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Since first shipping to customers this year, Stretch has moved more than 1 million customer boxes. Learn how we achieved this milestone.
This article was written by Grant Aylward, product manager – warehouse robotics, and Lauren Miller, director of autonomy & behavior for Stretch.
We reached a big milestone with Stretch at the end of August—since shipping to customers in January 2023, Stretch robots have moved more than 1 million customer boxes. We designed Stretch to automate the strenuous work of unloading trailers and containers for greater safety and efficiency, and the demand has been tremendous. Stretch takes on the labor of repetitive lifting and lowering of heavy loads, and keeps the flow of goods moving so warehouses can meet demand. Stretch robots are tackling that work every day with customers like DHL and Maersk.
Stretch remains a very early-stage product. Our first prototype Stretch robot powered on in 2019, and we kicked off our first long-term installation at a customer site just this year. So, how did we get to 1 million boxes with such a young robot? As we developed Stretch over the past few years, we worked closely with potential customers to understand warehouse environments and operations and to refine our product to meet their need. As we shifted from Boston Dynamics’ long legacy of R&D work to commercializing robots, we also put certain structures and practices in place to get the robot out of the lab and into the real world. This involved three major efforts: increasing performance, robustness, and reliability of our robot; focusing on safety; and building amazing partner relationships.
First, we needed robust, product-ready hardware. Using learnings from customer trials, we gained a greater appreciation for environmental elements like dust, humidity, and broken trailer flooring, as well as a more realistic expectation of case quality we would encounter in warehouse operations. We made many updates to the Stretch platform as a result. Stretch was also redesigned for mass manufacturing, ensuring we can produce the quantities of high-performance, reliable robots that our customers need at a price that makes sense.
Boston Dynamics is world-renowned for our ability to redefine the boundaries of what’s possible to do in hardware and software. Since our initial deployment, we have drawn on our experience at customer sites and our in-house expertise in perception, control, and planning to push the performance of our robot. We’ve expanded the types of cases we can move and increased the speed and reliability at which we move them. Boston Dynamics also recognizes the need for thorough testing, validation, and support as part of launching a product. Leveraging what we’ve learned from productizing our Spot robot, we’ve built teams and processes dedicated to reliability testing, quality assurance, field service, technical documentation, and technical support on Stretch.
Last, we need to practice like we play. We’ve created a large warehouse space where we test the hardware and software against the warehouse rigors of the real world. We’ve installed multiple types and brands of conveyors, we test with an assortment of case sizes and weights, and we put Stretch through a continuously changing set of case condition challenges, like damp cardboard, crushed cases, and weak tape. Testing every day in our own dusty and humid warehouse ensures our software and hardware deliver as expected for our customers.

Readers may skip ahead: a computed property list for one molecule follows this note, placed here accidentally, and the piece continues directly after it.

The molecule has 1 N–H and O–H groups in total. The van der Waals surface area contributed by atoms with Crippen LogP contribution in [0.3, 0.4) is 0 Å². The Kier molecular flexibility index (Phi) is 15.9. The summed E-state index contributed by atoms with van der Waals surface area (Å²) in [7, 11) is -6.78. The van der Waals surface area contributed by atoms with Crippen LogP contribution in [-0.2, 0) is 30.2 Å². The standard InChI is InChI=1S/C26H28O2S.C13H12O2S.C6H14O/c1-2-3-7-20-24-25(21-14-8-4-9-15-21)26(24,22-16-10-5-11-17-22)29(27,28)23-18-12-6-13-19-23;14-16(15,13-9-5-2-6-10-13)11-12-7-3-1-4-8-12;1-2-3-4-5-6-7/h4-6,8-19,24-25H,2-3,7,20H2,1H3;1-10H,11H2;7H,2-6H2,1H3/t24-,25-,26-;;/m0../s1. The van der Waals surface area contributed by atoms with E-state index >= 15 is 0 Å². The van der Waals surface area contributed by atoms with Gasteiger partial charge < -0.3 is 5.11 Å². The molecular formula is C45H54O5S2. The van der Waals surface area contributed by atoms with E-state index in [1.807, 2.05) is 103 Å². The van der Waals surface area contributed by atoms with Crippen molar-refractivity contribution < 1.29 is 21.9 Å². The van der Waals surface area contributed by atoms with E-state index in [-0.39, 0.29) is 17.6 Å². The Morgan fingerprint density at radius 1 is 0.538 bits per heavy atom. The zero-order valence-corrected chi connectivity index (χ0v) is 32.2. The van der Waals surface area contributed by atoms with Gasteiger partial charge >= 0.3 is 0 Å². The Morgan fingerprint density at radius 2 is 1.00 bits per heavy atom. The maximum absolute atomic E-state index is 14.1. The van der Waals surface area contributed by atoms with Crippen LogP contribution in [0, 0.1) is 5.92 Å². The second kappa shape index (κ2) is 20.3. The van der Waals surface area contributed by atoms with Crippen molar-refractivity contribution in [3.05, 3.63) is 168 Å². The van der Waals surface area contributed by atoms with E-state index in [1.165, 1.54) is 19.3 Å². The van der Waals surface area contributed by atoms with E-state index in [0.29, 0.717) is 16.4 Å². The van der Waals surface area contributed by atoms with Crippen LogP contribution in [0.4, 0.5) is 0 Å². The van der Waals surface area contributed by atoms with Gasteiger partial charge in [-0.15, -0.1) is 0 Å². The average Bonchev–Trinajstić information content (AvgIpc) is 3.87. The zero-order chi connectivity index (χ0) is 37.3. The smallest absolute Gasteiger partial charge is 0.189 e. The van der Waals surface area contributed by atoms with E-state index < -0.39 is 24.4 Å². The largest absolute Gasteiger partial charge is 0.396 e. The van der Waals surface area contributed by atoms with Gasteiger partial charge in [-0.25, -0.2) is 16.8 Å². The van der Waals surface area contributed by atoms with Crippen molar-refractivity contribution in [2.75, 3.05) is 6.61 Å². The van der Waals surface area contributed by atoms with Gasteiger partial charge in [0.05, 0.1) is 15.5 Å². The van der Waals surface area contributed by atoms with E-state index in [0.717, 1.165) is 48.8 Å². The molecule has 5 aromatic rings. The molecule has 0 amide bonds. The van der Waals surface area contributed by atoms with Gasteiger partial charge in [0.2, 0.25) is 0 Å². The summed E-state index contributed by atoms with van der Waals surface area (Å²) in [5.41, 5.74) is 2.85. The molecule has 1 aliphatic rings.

We’ve built lightweight safety systems that enable Stretch to work at high speeds without drastically altering the inbound area. Our safety system is mounted onto a telescopic conveyor or offered as a collapsible fencing unit for flexible accordion conveyors that can travel from dock door to dock door. Both options are flexible enough to be deployed at different customer sites quickly, without major changes to existing infrastructure or operation.
Our safety systems allow Stretch to unload trailers while ensuring the safety of manual unloaders working at adjacent dock doors. The systems are designed to augment the experience of operators in the warehouse; this means providing fast and intuitive interfaces for operator assistance in addition to keeping them safe.
Our customers have been close collaborators with us on this journey, allowing us to test a new piece of technology on site and giving us invaluable feedback. We’ve learned a great deal about how Stretch contributes to and fits into their operations.
Stretch has proven itself time and again to our customers, delivering the reliability and performance they need. At some sites, Stretch robots are taking on 100% of inbound floor-loaded containers. These robots are in use every day, and customers are expanding the number of Stretches deployed across their networks. We could not have gotten to this point without the partnership of our early adopters.
What’s next for Stretch? We’re excited to have surpassed the 1 million case milestone, and to see the growing impact of Stretch for our customers. But we’re not done yet. We’re always at work refining the robot’s performance, and designing new features to optimize the way Stretch works for our customers and operators. At Boston Dynamics we develop robots to tackle industry’s toughest challenges, and with Stretch we’re just getting started.
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